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Sesame Asian Kitchen

The local restaurant scene seemed to suffer a drought during the first six months of this year. So the debut of Sesame Asian Kitchen at the former site of Lithia Stationers hovered on the horizon like much-needed rain clouds.

The spot directly across from Lithia Park is bound to do a brisk business on the basis of location alone. Founders Lisa and Thomas Beam own Pasta Piatti, co-own Tabu and clearly know how to attract customers in Ashland's competitive dining scene.

Their savvy is obvious in Sesame's Zen-like interior of paper and bronze lanterns, bamboo chairs and geometric tiles juxtaposed with steel ceiling ducts. While not intimate, the effect is inviting. Perhaps more appealing during the summer months is Sesame's ample patio space on Ashland Creek.

The menu is likewise approachable, dabbling in a variety of Asian-inspired dishes without replicating those at nearby Japanese or Thai eateries. Prices are in the $5 to $14 range, with the same line-up served for lunch and dinner.

Sesame wasn't yet too popular to keep my friend and I waiting on a Friday evening. We slipped easily into an umbrellaed outdoor table and both ordered a lemongrass cooler ($3.75). Tasting of ginger, lemon syrup and soda water, the drinks are nonalcoholic, but Sesame does boast a considerable cocktail menu.

Always enticed by appetizers, I couldn't resist duck potstickers ($6.95) and the "dynamite cakes" ($8.25), a marriage of scallops and lobster meat served with a citrus-infused sambal olek sauce. No doubt needing something cooler after spicy appetizers, we also ordered a salad of ahi tuna atop peanut-sauced soba noodles ($9.50).

My friend, a chef, had just been poking fun at her colleagues' too-frequent reliance on scallops, shrimp and lobster to please diners' palates, but we both swallowed any unflattering remarks with the first bite of seafood cakes. Crispy on the outside with a mousse-like texture on the inside, each cake contained several chunks of lobster. Although the sambal olek wasn't homemade, the server said, the restaurant clearly put its mark on the Indonesian condiment with the refreshing addition of orange.

The duck's richness added distinction to the potstickers, which were softer than typical restaurant interpretations, most often frozen and resurrected in the deep-fryer. Unfortunately, intriguing flavors didn't extend beyond the appetizers.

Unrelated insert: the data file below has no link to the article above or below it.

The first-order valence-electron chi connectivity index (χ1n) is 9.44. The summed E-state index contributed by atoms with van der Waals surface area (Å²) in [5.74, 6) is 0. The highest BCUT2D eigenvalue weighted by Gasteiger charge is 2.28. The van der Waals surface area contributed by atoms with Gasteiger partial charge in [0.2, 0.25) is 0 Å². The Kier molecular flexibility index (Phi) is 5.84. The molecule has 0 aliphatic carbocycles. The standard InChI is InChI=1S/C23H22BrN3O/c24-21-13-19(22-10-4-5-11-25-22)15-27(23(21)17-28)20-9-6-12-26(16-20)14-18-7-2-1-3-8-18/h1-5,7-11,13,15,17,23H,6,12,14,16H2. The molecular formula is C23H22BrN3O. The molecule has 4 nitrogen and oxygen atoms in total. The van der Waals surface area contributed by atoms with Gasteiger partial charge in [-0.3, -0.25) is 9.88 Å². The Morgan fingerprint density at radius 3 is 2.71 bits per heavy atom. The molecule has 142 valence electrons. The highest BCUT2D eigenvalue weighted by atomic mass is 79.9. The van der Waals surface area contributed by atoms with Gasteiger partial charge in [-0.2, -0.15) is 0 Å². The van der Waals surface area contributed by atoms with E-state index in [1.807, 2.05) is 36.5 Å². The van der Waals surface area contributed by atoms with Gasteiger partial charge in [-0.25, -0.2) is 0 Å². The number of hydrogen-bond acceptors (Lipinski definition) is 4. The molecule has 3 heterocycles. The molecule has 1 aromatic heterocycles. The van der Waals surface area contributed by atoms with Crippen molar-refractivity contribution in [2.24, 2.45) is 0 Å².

The tuna was regrettably overcooked, retaining just a hint of pink in the middle as opposed to the rarer meat we expected. We couldn't detect any peanut taste in the noodles' sauce, and the entire preparation was served atop a mix of greens so pale I suspected they came from a bag.

Our enthusiasm still high enough for dessert, my friend and I ordered a mochi ice cream trio, coconut rice pudding (each $5.95) and a pot of oolong tea ($2.50). With floral notes in the ice cream, the mochi was better than average versions of this frozen dessert I've tried from a box. But the pudding, which we both were keen to enjoy, fell short on texture with grains of rice so crunchy we didn't finish the generous serving.

Sesame's shortcomings, I thought, likely arose from just a moment's inattention in the kitchen, inadequate prep time and possibly a shortage of the usual ingredients. Betting that a repeat was unlikely, I yearned to give the place a fair shake and invited another friend and co-worker for lunch.

Again, Sesame's appetizers stole the show, even converting my friend, a calamari newbie, to the tiny squid so often resembling rubber bands if overcooked. The tempura-like coating benefitted from toasted coconut flakes, a chiffonade of mint and sprinkling of black sesame seeds. And for $7.95, the portion was much larger than at many restaurants.

Also on the large side for entrees, Sesame's noodle bowls are served in dramatically angled dishes that practically promise equally impressive contents. Yet we found flavors lacking in both broths, miso around the udon ($8.95) and green tea for the salmon with soba noodles ($13.95). Additions of pickled ginger and seaweed didn't improve either entree.

I did take heart, however, that the neighboring table's servings of seared tuna did not appear overcooked. And a couple sitting near the door seemed to enjoy a stir-fried eggplant dish with tofu and brown rice. Subsequent visits, I vowed, would be heavy on the appetizers and drinks with Lithia Park as the perfect backdrop.

— Sarah Lemon